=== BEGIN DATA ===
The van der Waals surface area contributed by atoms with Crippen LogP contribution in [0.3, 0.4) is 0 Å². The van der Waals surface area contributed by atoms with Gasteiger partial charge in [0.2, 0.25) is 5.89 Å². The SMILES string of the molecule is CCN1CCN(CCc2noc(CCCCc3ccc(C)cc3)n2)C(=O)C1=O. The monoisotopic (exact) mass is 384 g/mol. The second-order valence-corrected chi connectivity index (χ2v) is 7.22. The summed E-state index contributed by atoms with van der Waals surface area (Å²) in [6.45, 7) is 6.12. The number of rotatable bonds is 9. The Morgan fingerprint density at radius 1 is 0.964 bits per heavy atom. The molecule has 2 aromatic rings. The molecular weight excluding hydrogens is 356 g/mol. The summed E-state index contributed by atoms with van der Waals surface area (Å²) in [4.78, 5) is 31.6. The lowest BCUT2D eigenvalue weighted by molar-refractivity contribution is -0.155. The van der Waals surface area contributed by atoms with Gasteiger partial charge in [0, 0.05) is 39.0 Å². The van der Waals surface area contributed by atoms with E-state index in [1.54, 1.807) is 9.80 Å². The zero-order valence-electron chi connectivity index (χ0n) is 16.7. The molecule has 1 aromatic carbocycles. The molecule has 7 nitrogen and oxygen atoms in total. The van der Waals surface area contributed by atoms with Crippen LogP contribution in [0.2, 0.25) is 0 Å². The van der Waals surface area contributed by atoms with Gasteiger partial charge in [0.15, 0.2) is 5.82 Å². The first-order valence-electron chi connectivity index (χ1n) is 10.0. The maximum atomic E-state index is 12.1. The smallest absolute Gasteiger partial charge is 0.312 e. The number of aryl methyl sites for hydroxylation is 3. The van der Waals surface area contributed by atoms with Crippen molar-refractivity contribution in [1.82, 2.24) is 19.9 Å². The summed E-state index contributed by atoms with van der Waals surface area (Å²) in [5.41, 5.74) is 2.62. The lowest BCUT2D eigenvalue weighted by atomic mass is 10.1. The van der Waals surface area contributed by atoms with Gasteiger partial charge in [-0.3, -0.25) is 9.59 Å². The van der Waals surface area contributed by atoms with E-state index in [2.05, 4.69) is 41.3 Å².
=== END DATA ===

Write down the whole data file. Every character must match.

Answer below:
The van der Waals surface area contributed by atoms with Crippen LogP contribution in [0.3, 0.4) is 0 Å². The van der Waals surface area contributed by atoms with Gasteiger partial charge in [0.2, 0.25) is 5.89 Å². The SMILES string of the molecule is CCN1CCN(CCc2noc(CCCCc3ccc(C)cc3)n2)C(=O)C1=O. The monoisotopic (exact) mass is 384 g/mol. The second-order valence-corrected chi connectivity index (χ2v) is 7.22. The summed E-state index contributed by atoms with van der Waals surface area (Å²) in [6.45, 7) is 6.12. The number of rotatable bonds is 9. The Morgan fingerprint density at radius 1 is 0.964 bits per heavy atom. The molecule has 2 aromatic rings. The molecular weight excluding hydrogens is 356 g/mol. The summed E-state index contributed by atoms with van der Waals surface area (Å²) in [4.78, 5) is 31.6. The lowest BCUT2D eigenvalue weighted by molar-refractivity contribution is -0.155. The van der Waals surface area contributed by atoms with Gasteiger partial charge in [0, 0.05) is 39.0 Å². The van der Waals surface area contributed by atoms with E-state index in [1.54, 1.807) is 9.80 Å². The zero-order valence-electron chi connectivity index (χ0n) is 16.7. The molecule has 1 aromatic carbocycles. The molecule has 7 nitrogen and oxygen atoms in total. The van der Waals surface area contributed by atoms with Crippen LogP contribution in [0.2, 0.25) is 0 Å². The van der Waals surface area contributed by atoms with Gasteiger partial charge in [0.15, 0.2) is 5.82 Å². The first-order valence-electron chi connectivity index (χ1n) is 10.0. The maximum atomic E-state index is 12.1. The smallest absolute Gasteiger partial charge is 0.312 e. The number of aryl methyl sites for hydroxylation is 3. The van der Waals surface area contributed by atoms with Crippen molar-refractivity contribution in [1.82, 2.24) is 19.9 Å². The summed E-state index contributed by atoms with van der Waals surface area (Å²) in [5.41, 5.74) is 2.62. The lowest BCUT2D eigenvalue weighted by atomic mass is 10.1. The van der Waals surface area contributed by atoms with Gasteiger partial charge in [-0.3, -0.25) is 9.59 Å². The van der Waals surface area contributed by atoms with E-state index in [2.05, 4.69) is 41.3 Å².